EAC transport strategy takes shape

A team of experts in charge of infrastructure from the five  EAC partner states have adopted the bloc’s transport strategy and road sector development programme that gives a clear roadmap for infrastructure development in the region.
EAC needs US$70 billion in the next 10 years to adress some of its transport challenges (File photo)
EAC needs US$70 billion in the next 10 years to adress some of its transport challenges (File photo)

A team of experts in charge of infrastructure from the five  EAC partner states have adopted the bloc’s transport strategy and road sector development programme that gives a clear roadmap for infrastructure development in the region.

Following its approval, the strategy will now be taken through the EAC policy organs for final approval, a process that is expected to end by June.

“The team of experts will review it before it is taken to the Council of Ministers to ensure that the outcome of stakeholders’ meeting is captured,” Alloys Mutabingwa, EAC’s Deputy Secretary General in charge of Planning and Infrastructure, told Business Times, in an interview shortly after the meeting on Friday. The strategy, he said, will strengthen the region’s plans to roll-out effective and efficient infrastructure, hence lower transport related costs of production and trade across East Africa and beyond.

“As a community we need to have critical infrastructure projects running in each country, targeted at the same result, running at the same time and, therefore, joined in the cause of implementing it,” he said.

The EAC Secretariat is working on a corridor diagnostic study covering the Northern and Central Corridors that link the ports of Mombasa and Dar-es- salaam to the hinterlands of Uganda, Rwanda, Burundi and Eastern DRC while linking the Lamu- Addis Ababa and Juba Corridor as well.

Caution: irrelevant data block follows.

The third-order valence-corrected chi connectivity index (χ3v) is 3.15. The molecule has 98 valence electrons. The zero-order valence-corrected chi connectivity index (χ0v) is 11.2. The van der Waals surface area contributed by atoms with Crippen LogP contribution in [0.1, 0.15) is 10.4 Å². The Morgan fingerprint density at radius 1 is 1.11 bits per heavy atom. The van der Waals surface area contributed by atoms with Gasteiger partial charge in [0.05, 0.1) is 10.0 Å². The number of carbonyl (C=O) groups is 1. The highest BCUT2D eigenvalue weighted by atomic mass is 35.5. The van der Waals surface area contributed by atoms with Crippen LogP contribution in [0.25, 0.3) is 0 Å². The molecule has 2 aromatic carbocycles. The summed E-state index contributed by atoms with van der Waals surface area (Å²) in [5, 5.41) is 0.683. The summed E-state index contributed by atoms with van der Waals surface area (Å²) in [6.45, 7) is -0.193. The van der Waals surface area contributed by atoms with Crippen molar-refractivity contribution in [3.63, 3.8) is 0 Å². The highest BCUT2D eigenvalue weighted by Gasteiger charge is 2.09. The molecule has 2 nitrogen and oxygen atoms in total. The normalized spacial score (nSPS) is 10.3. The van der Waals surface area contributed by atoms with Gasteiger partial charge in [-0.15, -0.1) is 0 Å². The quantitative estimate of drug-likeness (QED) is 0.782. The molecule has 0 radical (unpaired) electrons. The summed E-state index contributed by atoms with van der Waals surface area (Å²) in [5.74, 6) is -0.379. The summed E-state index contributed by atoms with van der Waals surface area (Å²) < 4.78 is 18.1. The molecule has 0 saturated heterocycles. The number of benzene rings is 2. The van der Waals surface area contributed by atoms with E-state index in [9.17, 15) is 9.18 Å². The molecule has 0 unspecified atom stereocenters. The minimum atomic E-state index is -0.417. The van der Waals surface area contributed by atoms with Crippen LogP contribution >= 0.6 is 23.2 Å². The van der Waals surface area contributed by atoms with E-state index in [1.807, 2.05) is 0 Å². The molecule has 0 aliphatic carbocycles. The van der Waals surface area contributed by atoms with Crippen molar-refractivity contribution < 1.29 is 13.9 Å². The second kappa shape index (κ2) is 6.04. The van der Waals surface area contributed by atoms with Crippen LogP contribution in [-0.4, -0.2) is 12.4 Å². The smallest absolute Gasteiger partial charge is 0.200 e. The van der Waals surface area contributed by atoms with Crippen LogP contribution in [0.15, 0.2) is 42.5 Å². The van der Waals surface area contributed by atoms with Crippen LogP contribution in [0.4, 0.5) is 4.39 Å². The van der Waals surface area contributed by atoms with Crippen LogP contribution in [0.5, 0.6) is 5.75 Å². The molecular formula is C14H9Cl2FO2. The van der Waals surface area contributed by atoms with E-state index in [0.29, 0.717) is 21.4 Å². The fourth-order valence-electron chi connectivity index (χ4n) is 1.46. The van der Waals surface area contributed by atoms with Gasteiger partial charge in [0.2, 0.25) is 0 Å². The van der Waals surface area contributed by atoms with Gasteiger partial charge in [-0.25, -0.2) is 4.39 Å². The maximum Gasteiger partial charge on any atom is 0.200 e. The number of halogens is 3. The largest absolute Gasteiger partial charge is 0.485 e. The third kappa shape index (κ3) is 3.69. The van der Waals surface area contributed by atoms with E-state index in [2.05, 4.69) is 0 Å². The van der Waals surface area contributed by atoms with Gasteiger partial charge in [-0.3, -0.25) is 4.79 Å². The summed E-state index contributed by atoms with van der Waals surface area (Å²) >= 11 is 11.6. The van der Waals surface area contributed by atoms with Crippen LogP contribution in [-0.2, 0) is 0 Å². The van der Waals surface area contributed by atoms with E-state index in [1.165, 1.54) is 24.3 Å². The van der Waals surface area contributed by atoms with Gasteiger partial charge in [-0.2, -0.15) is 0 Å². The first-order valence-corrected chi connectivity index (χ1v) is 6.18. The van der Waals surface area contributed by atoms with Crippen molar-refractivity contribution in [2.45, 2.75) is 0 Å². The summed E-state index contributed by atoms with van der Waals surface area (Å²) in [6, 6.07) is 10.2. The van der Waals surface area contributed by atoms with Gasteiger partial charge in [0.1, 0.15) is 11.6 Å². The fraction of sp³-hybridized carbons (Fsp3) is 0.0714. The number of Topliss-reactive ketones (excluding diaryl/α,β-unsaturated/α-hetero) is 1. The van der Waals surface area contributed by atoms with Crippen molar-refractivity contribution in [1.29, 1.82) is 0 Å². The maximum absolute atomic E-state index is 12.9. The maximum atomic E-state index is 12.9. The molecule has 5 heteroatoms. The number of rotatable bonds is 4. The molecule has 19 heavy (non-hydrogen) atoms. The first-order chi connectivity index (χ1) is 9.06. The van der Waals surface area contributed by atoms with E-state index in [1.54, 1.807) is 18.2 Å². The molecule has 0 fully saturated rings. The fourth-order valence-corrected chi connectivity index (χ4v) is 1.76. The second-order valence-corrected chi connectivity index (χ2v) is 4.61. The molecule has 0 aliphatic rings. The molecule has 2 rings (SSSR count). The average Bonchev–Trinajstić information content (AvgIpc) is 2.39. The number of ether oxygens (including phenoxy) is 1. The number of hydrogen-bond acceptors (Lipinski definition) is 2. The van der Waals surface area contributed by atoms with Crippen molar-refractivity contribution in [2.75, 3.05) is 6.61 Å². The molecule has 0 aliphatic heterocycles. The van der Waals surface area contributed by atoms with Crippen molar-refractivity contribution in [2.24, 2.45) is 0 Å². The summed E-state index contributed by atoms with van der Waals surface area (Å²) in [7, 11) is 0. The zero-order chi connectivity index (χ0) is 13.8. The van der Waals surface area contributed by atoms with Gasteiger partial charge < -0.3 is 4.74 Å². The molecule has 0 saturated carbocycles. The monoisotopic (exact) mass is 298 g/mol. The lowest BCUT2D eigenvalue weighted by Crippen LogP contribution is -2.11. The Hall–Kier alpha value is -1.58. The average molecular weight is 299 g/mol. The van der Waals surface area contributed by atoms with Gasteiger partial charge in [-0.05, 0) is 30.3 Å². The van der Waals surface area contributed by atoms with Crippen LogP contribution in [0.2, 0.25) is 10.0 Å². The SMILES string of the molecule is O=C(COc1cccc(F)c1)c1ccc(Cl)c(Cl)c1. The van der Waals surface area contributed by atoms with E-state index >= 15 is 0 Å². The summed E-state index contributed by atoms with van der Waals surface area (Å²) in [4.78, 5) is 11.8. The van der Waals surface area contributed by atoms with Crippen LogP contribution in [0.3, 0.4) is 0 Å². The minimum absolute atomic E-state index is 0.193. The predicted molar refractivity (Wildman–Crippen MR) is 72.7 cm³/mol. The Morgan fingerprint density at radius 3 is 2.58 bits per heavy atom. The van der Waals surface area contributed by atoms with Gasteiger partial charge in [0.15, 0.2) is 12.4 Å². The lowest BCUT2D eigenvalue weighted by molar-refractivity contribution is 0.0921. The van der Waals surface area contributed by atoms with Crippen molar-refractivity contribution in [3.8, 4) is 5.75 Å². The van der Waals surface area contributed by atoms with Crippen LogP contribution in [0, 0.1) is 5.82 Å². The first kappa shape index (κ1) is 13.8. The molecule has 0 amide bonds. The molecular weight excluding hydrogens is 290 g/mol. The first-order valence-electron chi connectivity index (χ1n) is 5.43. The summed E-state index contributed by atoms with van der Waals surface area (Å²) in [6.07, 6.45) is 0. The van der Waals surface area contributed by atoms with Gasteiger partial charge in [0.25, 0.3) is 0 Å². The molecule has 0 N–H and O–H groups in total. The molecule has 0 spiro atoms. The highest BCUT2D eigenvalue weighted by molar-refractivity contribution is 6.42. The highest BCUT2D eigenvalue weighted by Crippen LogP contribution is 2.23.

However, Mutabingwa underscored that mobilising financing to implement the planned regional projects remains a challenge.

According to the EAC Secretariat, the region will require approximately US$70 billion in the next 10 years to fully invest in all priority projects proposed at the regional level, covering transport in railways, roads, inland, waterways and air transport.

“Financing and investing into such infrastructure requires a political decision because the countries are not yet (at) a level of borrowing together; the EAC secretariat is not allowed to borrow on behalf of the community,” Mutabingwa explained.

The official also said the region is yet to develop a regional mechanism for Public Private Partnerships (PPPs) that could ease attracting investment in the sector.

“We have an idea to develop a regional PPPs policy and legal framework to harness private sector capital from all over the world” he added.

The strategy covers all the sub-sectors including: civil aviation­–airports and facilities for regional and international scheduled connectivity and railways (existing and potential links as per EAC rail master plan).

Others include the ports and maritime, inland waterways (existing sea ports including Lamu and Mtwara), major ports on lakes Victoria, Tanganyika and Nyasa, plus River Kagera and all the major road corridors.

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